“Send the master over next, you lubbers, or we’ll cut the line. Do you hear?”
There was no reply or, if there was, it was drowned in the wind. Lessingham gripped the fisherman by the arm.
“Whom do you mean by ’master’?” he demanded. Dumble scarcely glanced at his interlocutor.
“Why, Sir Henry Cranston, to be sure,” was the agitated answer. “These lubbers of sea hands are all coming off first, and the line won’t stand for more than another one or two,” he added, dropping his voice.
Then the thrill of those few minutes’ excitement unrolled itself into a great drama before Lessingham’s eyes. Sir Henry was on that ship as near as any man might wish to be to death.
“’Ere’s the next,” Jimmy muttered, as they turned the windlass vigorously. “Gosh, ’e’s a heavy one, too!”
Then came a cry which sounded like a moan and above it the shrill fearful yell of a man who feels himself dropping out of the world’s hearing. Lessingham raised the lantern which stood on the beach by Jimmy’s side. The line had broken. The body of its suspended traveller had disappeared! And just then, strangely enough, for the first time for over an hour, the heavens opened in one great sheet of lightning, and they could see the figure of one man left on the ship, clinging desperately to the rigging.
“Tie the line around me,” Jimmy shouted. “Let her go. Get the other end on the windlass.”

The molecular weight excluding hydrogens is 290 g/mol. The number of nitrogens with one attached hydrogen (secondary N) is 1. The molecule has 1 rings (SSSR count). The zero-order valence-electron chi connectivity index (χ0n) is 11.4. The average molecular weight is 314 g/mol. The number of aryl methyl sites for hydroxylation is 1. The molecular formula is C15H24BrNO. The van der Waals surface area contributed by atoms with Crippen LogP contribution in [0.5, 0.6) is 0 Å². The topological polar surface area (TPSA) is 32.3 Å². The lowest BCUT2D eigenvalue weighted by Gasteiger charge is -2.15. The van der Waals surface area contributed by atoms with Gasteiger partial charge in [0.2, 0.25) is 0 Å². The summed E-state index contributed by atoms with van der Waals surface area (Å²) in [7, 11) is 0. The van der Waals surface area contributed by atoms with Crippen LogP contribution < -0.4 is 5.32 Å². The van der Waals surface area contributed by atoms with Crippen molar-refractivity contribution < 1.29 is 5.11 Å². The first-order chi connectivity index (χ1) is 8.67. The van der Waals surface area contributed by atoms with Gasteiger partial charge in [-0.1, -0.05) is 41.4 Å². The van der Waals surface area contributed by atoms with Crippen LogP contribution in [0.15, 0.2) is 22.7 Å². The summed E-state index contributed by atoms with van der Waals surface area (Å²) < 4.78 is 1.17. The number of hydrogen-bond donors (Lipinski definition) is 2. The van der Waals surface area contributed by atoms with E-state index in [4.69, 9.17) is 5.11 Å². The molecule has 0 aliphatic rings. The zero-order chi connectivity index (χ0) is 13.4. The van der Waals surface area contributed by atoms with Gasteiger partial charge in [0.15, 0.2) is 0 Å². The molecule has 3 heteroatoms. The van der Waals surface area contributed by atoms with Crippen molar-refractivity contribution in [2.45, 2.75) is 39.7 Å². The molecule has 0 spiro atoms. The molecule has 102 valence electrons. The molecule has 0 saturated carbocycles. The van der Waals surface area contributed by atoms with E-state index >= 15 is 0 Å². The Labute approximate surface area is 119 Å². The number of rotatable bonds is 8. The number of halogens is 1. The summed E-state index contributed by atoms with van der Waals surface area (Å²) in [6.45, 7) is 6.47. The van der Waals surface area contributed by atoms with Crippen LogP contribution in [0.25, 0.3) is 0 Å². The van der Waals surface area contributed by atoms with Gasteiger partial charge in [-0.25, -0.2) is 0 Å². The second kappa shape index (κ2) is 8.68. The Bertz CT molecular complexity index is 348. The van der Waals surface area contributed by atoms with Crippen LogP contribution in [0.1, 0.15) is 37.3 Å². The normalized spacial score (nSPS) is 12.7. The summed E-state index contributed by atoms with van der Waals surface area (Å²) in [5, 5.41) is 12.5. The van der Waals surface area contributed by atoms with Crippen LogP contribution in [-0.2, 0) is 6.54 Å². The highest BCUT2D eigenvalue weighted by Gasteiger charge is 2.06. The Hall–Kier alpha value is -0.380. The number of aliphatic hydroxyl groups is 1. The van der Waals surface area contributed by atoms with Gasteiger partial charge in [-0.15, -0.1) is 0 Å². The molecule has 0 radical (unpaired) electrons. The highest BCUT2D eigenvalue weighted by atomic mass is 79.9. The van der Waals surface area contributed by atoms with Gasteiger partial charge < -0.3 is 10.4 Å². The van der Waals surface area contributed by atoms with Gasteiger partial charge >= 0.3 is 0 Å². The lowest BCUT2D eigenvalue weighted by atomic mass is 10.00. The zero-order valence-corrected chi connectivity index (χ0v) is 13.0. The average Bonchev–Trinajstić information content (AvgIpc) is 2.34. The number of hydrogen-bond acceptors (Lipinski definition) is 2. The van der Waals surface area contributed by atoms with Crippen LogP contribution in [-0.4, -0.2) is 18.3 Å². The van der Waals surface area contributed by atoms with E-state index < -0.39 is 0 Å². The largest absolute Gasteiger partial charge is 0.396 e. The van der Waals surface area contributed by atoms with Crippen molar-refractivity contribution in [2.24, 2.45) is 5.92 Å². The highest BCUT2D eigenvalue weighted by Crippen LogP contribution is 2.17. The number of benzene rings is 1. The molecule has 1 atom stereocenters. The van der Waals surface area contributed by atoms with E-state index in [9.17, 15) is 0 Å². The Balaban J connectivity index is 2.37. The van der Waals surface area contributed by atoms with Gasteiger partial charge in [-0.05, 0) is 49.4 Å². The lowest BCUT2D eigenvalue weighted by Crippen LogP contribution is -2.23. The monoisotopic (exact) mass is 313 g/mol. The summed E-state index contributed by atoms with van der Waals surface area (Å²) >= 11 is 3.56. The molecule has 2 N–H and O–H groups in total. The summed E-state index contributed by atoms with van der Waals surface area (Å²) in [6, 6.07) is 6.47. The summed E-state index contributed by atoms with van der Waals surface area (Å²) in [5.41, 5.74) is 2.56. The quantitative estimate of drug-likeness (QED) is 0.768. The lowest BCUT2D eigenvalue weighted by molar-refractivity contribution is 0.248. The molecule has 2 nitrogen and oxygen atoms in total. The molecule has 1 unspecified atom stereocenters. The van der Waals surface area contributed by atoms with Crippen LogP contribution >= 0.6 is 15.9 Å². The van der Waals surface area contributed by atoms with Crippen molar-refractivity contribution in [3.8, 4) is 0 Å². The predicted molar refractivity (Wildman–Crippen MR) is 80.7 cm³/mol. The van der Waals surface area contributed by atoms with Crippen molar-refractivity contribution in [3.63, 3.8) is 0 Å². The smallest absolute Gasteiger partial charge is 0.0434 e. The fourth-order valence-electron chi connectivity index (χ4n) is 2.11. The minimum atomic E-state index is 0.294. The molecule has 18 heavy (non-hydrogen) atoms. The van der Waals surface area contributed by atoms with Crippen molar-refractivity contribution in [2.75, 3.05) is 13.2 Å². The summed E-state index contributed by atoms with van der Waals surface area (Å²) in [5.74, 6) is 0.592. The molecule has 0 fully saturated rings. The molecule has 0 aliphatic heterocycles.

They paid out the rope through their hands. Jimmy kicked off his boots and plunged into the cauldron. He swam barely a dozen strokes before he was caught on the top of an incoming wave, tossed about like a cork and flung back upon the beach, where he lay groaning. There was a little murmur amongst the fisherman, who rushed to lean over him.
“Swimming ain’t no more use than trying to walk on the water,” one of them declared.
Lessingham raised the lantern which he was carrying, and flashed it around.
“Where are the young ladies?” he asked.
“Gone up to the house with two as we’ve just taken off the wreck,” some one informed him.
Lessingham stooped down. Willing hands helped him unfasten the cord from Jimmy’s waist. He tore off his own coat and waistcoat and boots. Some helped, other sought to dissuade him, as he secured the line around his own waist.
“We’ve sent for more rockets,” one man shouted in his ear. “The man will be back in half an hour.”
Lessingham pushed them on one side. He stood on the edge of the beach and, borrowing a lantern, watched for his opportunity. Then suddenly he vanished. They looked after him. They could see nothing but the rope slipping past their feet, inch by inch. Sometimes it was stationary, sometimes it was drawn taut. The first great wave that came flung a yard or so of slack amongst them. Then, after the roar of its breaking had died away, they saw the rope suddenly tighten, and pass rapidly out, and the excitement began to thicken.